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Building Validation Language Into Your Communication Skills [and Your Life]

Updated: Apr 13, 2021

Over the years, listening to people’s ideas about validation has helped me understand better why difficulties arise between people.

What exactly is validation?

Validation is affirming that a person or a person’s words, thoughts ideas or feelings are important and worthwhile.

Validation can be difficult sometimes, especially when a person is talking about or doing something that you don’t agree with. For people who are “fixers,” (You know who I’m talking about . . . or you are one. You know -- the people who are quick to give advice without thinking about a person’s feelings first. Them.) For fixers, this is amplified even more.

Why is not validating someone a problem?

When we don’t feel heard or understood, we have difficulty moving forward and implementing change. This can be challenging if you are in management, parenting or in any kind of relationship.


Validation comes in several forms.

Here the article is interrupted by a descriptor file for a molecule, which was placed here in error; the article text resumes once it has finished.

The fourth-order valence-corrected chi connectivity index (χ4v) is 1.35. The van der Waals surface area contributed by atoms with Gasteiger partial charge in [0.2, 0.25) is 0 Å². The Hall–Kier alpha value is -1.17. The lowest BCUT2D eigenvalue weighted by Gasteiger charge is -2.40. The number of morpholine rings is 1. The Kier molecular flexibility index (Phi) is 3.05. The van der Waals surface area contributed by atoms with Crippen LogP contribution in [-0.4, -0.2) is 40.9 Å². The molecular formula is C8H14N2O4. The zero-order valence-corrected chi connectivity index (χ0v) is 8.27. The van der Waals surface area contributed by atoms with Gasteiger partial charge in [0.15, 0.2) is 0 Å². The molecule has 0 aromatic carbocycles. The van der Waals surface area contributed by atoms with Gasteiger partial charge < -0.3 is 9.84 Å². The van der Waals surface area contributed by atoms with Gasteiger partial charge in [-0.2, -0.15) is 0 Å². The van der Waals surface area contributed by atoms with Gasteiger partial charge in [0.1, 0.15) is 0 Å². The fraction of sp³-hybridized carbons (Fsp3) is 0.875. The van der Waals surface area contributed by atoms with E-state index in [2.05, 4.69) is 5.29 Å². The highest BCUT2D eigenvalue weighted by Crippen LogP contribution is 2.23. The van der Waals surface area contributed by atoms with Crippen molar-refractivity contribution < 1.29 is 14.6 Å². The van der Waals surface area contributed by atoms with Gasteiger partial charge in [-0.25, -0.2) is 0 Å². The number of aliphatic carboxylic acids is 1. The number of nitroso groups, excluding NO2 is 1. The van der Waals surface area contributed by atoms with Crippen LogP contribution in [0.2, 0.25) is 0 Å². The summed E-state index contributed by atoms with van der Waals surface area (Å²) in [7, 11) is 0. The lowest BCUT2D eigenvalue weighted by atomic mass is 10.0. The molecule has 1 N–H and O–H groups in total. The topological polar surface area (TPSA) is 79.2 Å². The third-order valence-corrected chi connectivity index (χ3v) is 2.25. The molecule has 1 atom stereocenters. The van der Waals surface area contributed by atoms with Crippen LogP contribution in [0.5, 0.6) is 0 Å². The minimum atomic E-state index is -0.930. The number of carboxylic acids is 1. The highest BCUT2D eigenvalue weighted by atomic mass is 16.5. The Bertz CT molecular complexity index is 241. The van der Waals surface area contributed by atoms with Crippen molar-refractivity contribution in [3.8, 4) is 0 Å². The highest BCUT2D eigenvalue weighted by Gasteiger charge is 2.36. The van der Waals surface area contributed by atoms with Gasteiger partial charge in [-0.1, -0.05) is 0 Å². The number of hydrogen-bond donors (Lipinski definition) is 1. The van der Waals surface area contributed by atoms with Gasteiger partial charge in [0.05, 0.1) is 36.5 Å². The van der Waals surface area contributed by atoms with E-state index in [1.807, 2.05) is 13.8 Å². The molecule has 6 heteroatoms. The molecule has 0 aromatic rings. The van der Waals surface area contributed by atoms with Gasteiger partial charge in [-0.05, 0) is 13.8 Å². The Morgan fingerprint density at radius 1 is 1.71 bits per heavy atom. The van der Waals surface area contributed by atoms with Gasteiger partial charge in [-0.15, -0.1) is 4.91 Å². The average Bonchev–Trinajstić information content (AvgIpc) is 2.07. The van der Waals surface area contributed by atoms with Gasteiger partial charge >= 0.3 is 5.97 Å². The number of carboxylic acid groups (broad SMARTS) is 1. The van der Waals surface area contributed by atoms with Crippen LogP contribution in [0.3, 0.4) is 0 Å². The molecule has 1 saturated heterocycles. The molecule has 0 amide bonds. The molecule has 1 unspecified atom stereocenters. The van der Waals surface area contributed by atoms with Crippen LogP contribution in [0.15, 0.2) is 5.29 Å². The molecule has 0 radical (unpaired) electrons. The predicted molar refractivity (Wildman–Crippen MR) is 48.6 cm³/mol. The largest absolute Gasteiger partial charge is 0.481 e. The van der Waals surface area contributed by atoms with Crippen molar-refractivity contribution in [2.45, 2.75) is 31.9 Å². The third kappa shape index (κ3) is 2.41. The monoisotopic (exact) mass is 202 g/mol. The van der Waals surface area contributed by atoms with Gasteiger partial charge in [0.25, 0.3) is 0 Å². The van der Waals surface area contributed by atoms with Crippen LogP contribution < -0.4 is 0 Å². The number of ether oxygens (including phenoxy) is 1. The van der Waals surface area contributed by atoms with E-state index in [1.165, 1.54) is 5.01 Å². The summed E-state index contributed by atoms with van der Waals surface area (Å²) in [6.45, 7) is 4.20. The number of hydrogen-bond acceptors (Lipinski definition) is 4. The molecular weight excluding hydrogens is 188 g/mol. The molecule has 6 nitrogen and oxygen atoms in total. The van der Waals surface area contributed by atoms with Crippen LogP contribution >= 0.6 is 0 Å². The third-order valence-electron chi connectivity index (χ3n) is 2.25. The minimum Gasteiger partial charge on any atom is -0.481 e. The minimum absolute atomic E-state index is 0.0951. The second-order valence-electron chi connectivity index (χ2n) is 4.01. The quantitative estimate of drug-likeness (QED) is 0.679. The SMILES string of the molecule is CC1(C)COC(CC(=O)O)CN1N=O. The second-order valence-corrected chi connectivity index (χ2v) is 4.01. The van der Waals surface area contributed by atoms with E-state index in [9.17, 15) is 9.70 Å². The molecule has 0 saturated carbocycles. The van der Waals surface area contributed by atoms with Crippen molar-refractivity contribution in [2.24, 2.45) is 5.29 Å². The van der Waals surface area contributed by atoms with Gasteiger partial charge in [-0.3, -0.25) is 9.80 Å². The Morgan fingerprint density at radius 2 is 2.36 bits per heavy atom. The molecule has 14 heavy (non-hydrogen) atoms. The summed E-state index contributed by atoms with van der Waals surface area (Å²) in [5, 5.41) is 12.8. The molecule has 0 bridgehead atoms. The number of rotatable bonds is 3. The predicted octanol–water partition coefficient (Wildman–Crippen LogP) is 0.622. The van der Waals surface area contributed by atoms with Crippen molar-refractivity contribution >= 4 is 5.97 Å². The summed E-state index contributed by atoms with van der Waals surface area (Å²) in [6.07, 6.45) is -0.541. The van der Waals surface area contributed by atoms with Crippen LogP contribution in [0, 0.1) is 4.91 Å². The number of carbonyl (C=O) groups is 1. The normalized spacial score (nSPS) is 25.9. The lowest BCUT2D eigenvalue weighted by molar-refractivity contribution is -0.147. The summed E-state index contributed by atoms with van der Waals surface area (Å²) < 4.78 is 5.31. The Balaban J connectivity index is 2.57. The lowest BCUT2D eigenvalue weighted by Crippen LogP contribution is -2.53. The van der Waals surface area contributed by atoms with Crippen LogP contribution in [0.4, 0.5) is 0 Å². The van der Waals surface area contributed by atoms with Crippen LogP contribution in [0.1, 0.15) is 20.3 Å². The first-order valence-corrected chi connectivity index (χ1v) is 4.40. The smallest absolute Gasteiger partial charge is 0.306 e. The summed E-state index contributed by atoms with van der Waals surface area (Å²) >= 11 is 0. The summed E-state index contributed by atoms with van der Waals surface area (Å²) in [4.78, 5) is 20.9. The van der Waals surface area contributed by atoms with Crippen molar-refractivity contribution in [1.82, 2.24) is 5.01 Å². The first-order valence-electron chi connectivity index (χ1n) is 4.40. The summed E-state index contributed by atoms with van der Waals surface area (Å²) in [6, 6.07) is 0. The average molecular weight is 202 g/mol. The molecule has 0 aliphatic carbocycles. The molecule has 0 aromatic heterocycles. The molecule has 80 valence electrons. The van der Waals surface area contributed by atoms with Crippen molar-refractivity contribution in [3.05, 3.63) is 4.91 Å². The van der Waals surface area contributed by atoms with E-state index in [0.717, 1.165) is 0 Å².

The first, and probably one of the hardest, is being and remaining present with someone in either physical or emotional form. Remaining Present means staying in the room as they are struggling with difficult emotions. Remaining Present might mean not changing the subject as they are trying to talk about something. Remaining Present could mean putting your phone down during a meeting or your child’s soccer game. I told you it was a hard one.

The next form of validation is simply appearing as though you are listening to someone, also known as “active listening.” It means nodding your head, making eye contact, taking notes, asking questions or reiterating what has been said.